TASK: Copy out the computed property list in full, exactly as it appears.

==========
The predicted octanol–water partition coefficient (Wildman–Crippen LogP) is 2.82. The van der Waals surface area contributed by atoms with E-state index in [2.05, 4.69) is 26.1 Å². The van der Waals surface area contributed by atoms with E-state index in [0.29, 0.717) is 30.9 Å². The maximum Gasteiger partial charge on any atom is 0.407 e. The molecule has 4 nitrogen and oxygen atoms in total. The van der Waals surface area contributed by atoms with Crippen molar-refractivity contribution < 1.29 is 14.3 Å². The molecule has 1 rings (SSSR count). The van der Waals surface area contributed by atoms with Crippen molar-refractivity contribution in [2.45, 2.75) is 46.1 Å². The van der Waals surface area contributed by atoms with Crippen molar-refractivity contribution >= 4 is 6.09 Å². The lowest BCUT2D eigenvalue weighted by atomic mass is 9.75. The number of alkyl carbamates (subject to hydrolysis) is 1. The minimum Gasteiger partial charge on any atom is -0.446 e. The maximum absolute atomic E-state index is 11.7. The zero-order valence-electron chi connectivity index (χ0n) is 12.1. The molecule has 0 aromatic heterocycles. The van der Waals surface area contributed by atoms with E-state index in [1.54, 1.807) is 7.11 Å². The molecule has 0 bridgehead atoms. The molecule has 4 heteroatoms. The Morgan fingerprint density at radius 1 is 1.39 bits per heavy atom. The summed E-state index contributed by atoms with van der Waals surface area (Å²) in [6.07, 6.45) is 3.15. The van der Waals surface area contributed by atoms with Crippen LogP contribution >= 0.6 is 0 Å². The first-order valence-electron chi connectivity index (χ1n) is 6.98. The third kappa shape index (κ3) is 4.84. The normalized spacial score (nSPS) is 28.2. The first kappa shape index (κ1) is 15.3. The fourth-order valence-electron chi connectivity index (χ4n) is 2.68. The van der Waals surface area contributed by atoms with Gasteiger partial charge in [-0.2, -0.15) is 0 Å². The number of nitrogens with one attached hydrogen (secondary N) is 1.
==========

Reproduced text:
The predicted octanol–water partition coefficient (Wildman–Crippen LogP) is 2.82. The van der Waals surface area contributed by atoms with E-state index in [2.05, 4.69) is 26.1 Å². The van der Waals surface area contributed by atoms with E-state index in [0.29, 0.717) is 30.9 Å². The maximum Gasteiger partial charge on any atom is 0.407 e. The molecule has 4 nitrogen and oxygen atoms in total. The van der Waals surface area contributed by atoms with Crippen molar-refractivity contribution < 1.29 is 14.3 Å². The molecule has 1 rings (SSSR count). The van der Waals surface area contributed by atoms with Crippen molar-refractivity contribution in [2.45, 2.75) is 46.1 Å². The van der Waals surface area contributed by atoms with Crippen molar-refractivity contribution >= 4 is 6.09 Å². The lowest BCUT2D eigenvalue weighted by atomic mass is 9.75. The number of alkyl carbamates (subject to hydrolysis) is 1. The minimum Gasteiger partial charge on any atom is -0.446 e. The maximum absolute atomic E-state index is 11.7. The zero-order valence-electron chi connectivity index (χ0n) is 12.1. The molecule has 0 aromatic heterocycles. The van der Waals surface area contributed by atoms with E-state index in [1.54, 1.807) is 7.11 Å². The molecule has 0 bridgehead atoms. The molecule has 4 heteroatoms. The Morgan fingerprint density at radius 1 is 1.39 bits per heavy atom. The summed E-state index contributed by atoms with van der Waals surface area (Å²) in [6.07, 6.45) is 3.15. The van der Waals surface area contributed by atoms with Crippen LogP contribution >= 0.6 is 0 Å². The first-order valence-electron chi connectivity index (χ1n) is 6.98. The third kappa shape index (κ3) is 4.84. The normalized spacial score (nSPS) is 28.2. The first kappa shape index (κ1) is 15.3. The fourth-order valence-electron chi connectivity index (χ4n) is 2.68. The van der Waals surface area contributed by atoms with Gasteiger partial charge in [-0.2, -0.15) is 0 Å². The number of nitrogens with one attached hydrogen (secondary N) is 1.